Camera test

I was able to field test the new Canon EOS R7 for night photography

I was lucky enough to get my hands on the brand new Canon EOS R7 camera yesterday, thanks to Canon España Ambassadors Paco Farero and Iván Sanchez. This is Canon’s first offering of a cropped-sensor APS-C mirrorless camera, and I was eager to test it out and see what it looked like.

Now first, some caveats. I had the camera in the field for only a few hours. I only took stills, so I couldn’t try the component video. This is not an in-depth review, these are just my first impressions. And these are quite supportive, I have to admit.

Look and feel

The camera is very similar in design to most of Canon’s other mirrorless cameras. The surface coating has a nice matt black effect, pleasant to the touch and quite smooth as well. It’s very similar to the EOS R in terms of size and weight, although perhaps slightly more ergonomic with some added curves.

Compared to the Canon EOS 7D, of which it’s supposed to be a mirrorless version, the R7 is small and compact and fits comfortably in small hands. The 7D is literally built like a tank, not this camera.

The back is a minimalist design similar to Canon’s other mirrorless cameras, with plenty of options accessible via digital menu controls on the swiveling screen. It’s something I’ve become quite comfortable with on mirrorless cameras, and most functions are easy to find and simple to manipulate, via the touchscreen.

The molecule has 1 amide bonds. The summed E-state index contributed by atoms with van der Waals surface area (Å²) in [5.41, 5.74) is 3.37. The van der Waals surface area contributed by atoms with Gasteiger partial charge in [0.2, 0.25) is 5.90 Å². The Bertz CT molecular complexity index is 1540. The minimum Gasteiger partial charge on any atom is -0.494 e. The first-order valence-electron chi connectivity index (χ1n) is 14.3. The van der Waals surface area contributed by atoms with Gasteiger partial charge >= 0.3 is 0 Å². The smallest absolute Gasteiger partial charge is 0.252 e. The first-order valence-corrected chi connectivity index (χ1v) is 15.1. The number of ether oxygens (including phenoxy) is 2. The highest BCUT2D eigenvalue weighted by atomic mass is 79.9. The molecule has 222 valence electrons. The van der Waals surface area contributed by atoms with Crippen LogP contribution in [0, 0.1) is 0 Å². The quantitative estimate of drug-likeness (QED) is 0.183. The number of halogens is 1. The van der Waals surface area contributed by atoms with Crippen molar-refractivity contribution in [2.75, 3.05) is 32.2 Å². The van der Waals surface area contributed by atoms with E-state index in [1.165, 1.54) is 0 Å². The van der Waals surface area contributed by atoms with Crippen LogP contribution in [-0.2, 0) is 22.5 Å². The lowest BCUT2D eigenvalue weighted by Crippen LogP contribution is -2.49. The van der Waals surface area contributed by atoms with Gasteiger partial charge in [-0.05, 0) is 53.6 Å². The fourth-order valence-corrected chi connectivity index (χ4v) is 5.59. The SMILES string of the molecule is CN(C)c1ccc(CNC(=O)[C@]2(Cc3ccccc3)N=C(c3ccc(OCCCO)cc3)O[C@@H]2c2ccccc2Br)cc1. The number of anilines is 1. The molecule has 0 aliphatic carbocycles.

The rear dials are slightly improved over the R6. There’s an additional dial at the top that you can use to easily change the aperture with a joystick to move the focus point. It also has two memory card slots.

Performance

Yongnuo 35mm f/2 lens.

Overall, the performance of this camera was excellent. In fact, it looked exactly like my Canon EOS R and produced nearly identical images minus the crop factor. I don’t think there’s a single feature the R has that the R7 doesn’t. That’s saying a lot for the R7 because in general I love shooting with the R, it takes fantastic images. The only noticeable difference from what I can see is the size of the sensor. The R7 even has a slightly higher megapixel count at 32.5mp.

The HDR bracketing was quick and produced very satisfying results. Focusing was quick, even with a cheap Yongnuo 35mm f/2 lens. With the native Canon lenses, focusing was perfect and lightning fast.

HDR bracketing mode, +2 stops. Edited in LR.

The camera also performed exceptionally well in low light. At high ISO I could see a very small amount of noise, but nothing major. Again, certainly not much different from R.

Canon RF 15-35mm f/2.8L IS USM @15mm. f 2.8, ISO 3200, 25 sec. Edited in LR.

Conclusion

After years of shooting mostly with full-frame cameras, I had forgotten how much I love shooting with a crop sensor. It might sound weird, but for anyone looking to shoot wildlife or sports, this camera would be a great option. Provided you don’t mind an APS-C sensor that is.

I was using it for night sky photography, not something this camera is exactly intended for. However, it handled the settings very well, as you can see. It seems to be quite adaptable to different styles of photography and does well in less easy lighting conditions such as shooting in the sun and at sunset.

As with all digital cameras, a certain amount of post-processing was required to get the best out of the images, but contrast and color gamut were also good and RAW and Jpeg images straight out of the camera provided an excellent starting point.

The R7 is much cheaper than the R6 and R5. Despite that, it looks like a really solid little mirrorless camera that’ll give you more options than you’ll likely ever need.

The Canon EOS R7 is currently selling for $1,499.00.